Pai is engaging in the distortion of describing the natural monopoly market that telecommunications infrastructure is as a competitive market. Wishing it were competitive won't make it so. The cost barriers to entry are simply too high. Just ask Google Fiber. Or the 34 million Americans who have experienced sell side market failure, their homes and small business not offered landline connections capable of delivering high-quality voice, data, graphics and video, according to figures released by the U.S. Federal Communications Commission in 2016. Market failure is hardly an indicator of a robustly competitive market.

Pai's predecessor Tom Wheeler indulged in the misguided notion that telecom infrastructure could be competitive market, even though the FCC under his leadership adopted the 2015 Open Internet rulemaking predicated on regulating Internet service as a natural monopoly, classifying it as a common carrier telecommunications utility.

Sunday, April 23, 2017

No FCC enforcement of universal service, anti-redlining provisions of Open Internet rulemaking

Cable, internet connection still not available for many: After 36 years of not being able to access standard internet and cable TV at their home in Deerfield, Gloria and Greg Kasprowicz recently had a Spectrum representative come to their door asking if they would like to have service. The couple, who live three miles from the local Spectrum headquarters on Firehouse Road, were excited when the representative told them they could get service through Spectrum, so they set up an appointment and waited anxiously.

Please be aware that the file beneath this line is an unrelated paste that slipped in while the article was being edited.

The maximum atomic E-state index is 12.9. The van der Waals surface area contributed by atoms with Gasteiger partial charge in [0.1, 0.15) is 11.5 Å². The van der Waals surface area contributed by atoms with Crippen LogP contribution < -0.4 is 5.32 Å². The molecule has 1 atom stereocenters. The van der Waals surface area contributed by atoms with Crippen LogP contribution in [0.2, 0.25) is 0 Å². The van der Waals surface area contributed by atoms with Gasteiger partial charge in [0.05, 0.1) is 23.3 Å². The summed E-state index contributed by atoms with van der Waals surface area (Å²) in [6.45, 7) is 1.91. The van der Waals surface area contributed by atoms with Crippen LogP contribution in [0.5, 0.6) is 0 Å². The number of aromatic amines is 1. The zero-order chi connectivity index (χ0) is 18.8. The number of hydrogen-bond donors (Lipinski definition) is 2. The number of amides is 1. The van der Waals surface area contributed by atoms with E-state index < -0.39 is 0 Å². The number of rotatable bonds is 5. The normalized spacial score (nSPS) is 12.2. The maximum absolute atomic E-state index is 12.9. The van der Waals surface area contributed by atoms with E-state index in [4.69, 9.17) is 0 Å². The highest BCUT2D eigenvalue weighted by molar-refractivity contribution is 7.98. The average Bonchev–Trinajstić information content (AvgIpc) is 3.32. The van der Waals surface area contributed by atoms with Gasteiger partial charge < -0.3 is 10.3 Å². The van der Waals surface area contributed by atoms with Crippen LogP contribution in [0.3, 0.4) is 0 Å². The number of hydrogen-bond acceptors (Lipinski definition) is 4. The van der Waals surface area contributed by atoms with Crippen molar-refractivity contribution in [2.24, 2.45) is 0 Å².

But the date and time of the installment came and went, and no one showed up. So Gloria gave Spectrum a call to see what was going on and was told the company wasn’t able to service her house at this time. “What do you do at this point?” Gloria asked. “(Service) comes up from the bottom of the road, so the first couple of houses, I believe, have it. And it comes down the road to probably a half a mile up the road from us. There’s like a mile stretch — the last mile — for some reason they started from the top and came down and started from the bottom and came up.”

Technically under the U.S. Federal Communications Commission's 2015 Open Internet rulemaking that classified Internet protocol-based telecommunications as a common carrier telecommunications service, Spectrum would have to honor the Kasprowiczs' request for service. That's because the reclassification under Title II of the federal Communications Act includes that requirement as part of Title II's universal service and anti-redlining provisions. But despite adopting the rule, The FCC has never enforced those requirements. The current FCC chairman, Ajit Pai, is reportedly preparing to reverse the rulemaking.

Friday, April 21, 2017

NC bill that permits leasing of muni fiber raises question of how it reduces infrastructure construction costs